Lyme Disease Antibody Test

Written by Erica Roth | Published on August 7, 2012
Medically Reviewed by George Krucik, MD

What is a Lyme Disease Antibody Test?

A Lyme disease antibody test is used to determine if you have been infected with Borrelia burgdorferi, the bacterium that causes Lyme disease. Lyme disease antibody tests are conducted with a routine blood draw.

Lyme disease is transmitted to humans through ticks that are infected with Borrelia burgdorferi. Symptoms of Lyme disease include:

  • headache
  • joint pain
  • fever
  • fatigue
  • bull’s-eye–shaped skin rash

Untreated Lyme disease can affect your heart and nervous system. Symptoms of advanced Lyme disease can include loss of muscle tone in the face, memory loss, and tingling in your hands and feet.

Lyme disease can be difficult to diagnose. Ticks are very small and the bites are not always noticeable. Symptoms of the disease can vary from person to person. Not everyone experiences the classic “bulls-eye” rash pattern around a tick bite. Your doctor will use the results of your Lyme disease antibody test along with the report of your symptoms to confirm a diagnosis.

What Are Antibodies?

Antibodies are proteins your body makes in response to foreign or harmful substances, called antigens. Common antigens include bacteria, viruses, fungi, and chemicals.

Your body produces antibodies if you are infected with Borrelia burgdorferi, the bacterium that causes Lyme disease. These Lyme disease-specific antibodies will be present in your blood and your test will be positive.

If you have never been exposed to Borrelia burgdorferi, you will not have any Lyme disease antibodies in your bloodstream. In this case, your test will be negative.

You may test negative for Lyme disease in the early days and weeks after infection. This is because your body has not yet produced a significant number of antibodies. You will usually test positive for Lyme disease starting at about four weeks after infection.

Lyme Disease Antibody Test Procedure

The Lyme disease antibody test requires no advance preparation. A lab technician will swab the inside of your elbow with an antiseptic before drawing your blood. The technician will draw blood from a vein in your arm using a small needle. The blood draw should not be painful, though you might feel a slight prick when the needle is inserted into your vein.

The technician will collect the blood sample in a vial. The puncture site will be bandaged, if needed, after the needle is removed. After the blood draw, you are free to go home.

Risks of a Lyme Disease Antibody Test

There are very few risks associated with the Lyme disease antibody test. Excessive bleeding is a remote possibility, but is an increased risk if you take blood-thinning medications or certain anti-inflammatory drugs, such as:

  • heparin
  • warfarin
  • aspirin
  • ibuprofen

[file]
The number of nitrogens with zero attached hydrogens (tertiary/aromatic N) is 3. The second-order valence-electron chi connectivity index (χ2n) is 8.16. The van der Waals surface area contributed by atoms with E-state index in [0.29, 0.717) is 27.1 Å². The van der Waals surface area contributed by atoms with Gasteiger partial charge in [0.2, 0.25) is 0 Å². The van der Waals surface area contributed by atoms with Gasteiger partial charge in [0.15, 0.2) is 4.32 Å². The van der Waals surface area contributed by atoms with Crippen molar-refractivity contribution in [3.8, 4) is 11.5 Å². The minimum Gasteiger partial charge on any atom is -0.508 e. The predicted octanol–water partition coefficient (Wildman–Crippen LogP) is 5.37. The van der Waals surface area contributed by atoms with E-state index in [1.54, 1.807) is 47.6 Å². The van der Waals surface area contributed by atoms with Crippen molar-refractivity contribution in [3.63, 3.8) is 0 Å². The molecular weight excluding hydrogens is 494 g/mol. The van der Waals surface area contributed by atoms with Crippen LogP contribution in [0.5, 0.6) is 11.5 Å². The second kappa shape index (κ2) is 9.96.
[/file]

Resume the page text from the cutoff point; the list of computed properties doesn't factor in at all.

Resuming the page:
• naproxen

Infection at the puncture site is also possible, but unlikely. Keep the bandage in place until all bleeding has stopped and keep the area clean. Some people feel light-headed after having blood drawn. Let the technician know if this is the case. You might be asked to sit for a few minutes before going home.

Testing for Lyme Disease at the Laboratory

Lyme disease antibodies can be detected through a series of tests at a laboratory:

  • IgM antibody: a large molecule present in the blood when you have an infection
  • IgG antibody: another molecule that fights bacterial infection
  • ELISA: stands for “enzyme-linked immunosorbent assay.” ELISA tests detect antibodies in your bloodstream.
  • Western blot: a follow-up test that detects proteins and antibodies in the blood

The IgM and IgG tests are performed first. If you test positive for these antibodies, it is likely that you have or had Lyme disease. A positive result on the ELISA test means Lyme disease is likely, but must be confirmed with a Western blot. The Western blot test is the definitive diagnosis for Lyme disease.

Following Up After the Procedure

Once you have been infected with Lyme disease, the antibodies remain in your blood. So, even after you have been treated for the disease, you might still have positive blood tests.

Lyme disease is treated with antibiotics. Your doctor will discuss your course of treatment in detail if you have tested positive for Lyme disease.

Was this article helpful? Yes No

Send us your feedback

Thank you.

Your message has been sent.

We're sorry, an error occurred.

We are unable to collect your feedback at this time. However, your feedback is important to us. Please try again later.

Show Sources

Trending Now

Understanding the Progression of Ankylosing Spondylitis
Understanding the Progression of Ankylosing Spondylitis
One serious potential cause of back pain is ankylosing spondylitis. Get an understanding of what this condition is, how it progresses, and potential complications in this slideshow.
Beyond Back Pain: 5 Warning Signs of Ankylosing Spondylitis
Beyond Back Pain: 5 Warning Signs of Ankylosing Spondylitis
There are a number of potential causes of back pain, but one you might not know about is ankylosing spondylitis (AS). Find out five warning signs of AS in this slideshow.
How to Evaluate Your Multiple Sclerosis Treatment Plan
How to Evaluate Your Multiple Sclerosis Treatment Plan
Every multiple sclerosis (MS) patient is different, and no single treatment plan works for everyone. Learn more about what to consider when evaluating your MS treatment plan.
Timeline of an Anaphylactic Reaction
Timeline of an Anaphylactic Reaction
From first exposure to life-threatening complications, learn how quickly an allergy attack can escalate and why it can become life threatening.
Common Asthma Triggers and How to Avoid Them
Common Asthma Triggers and How to Avoid Them
Learn about some of the most common triggers for asthma, as well as measures you can take to minimize your risk of exposure, symptoms, and flares.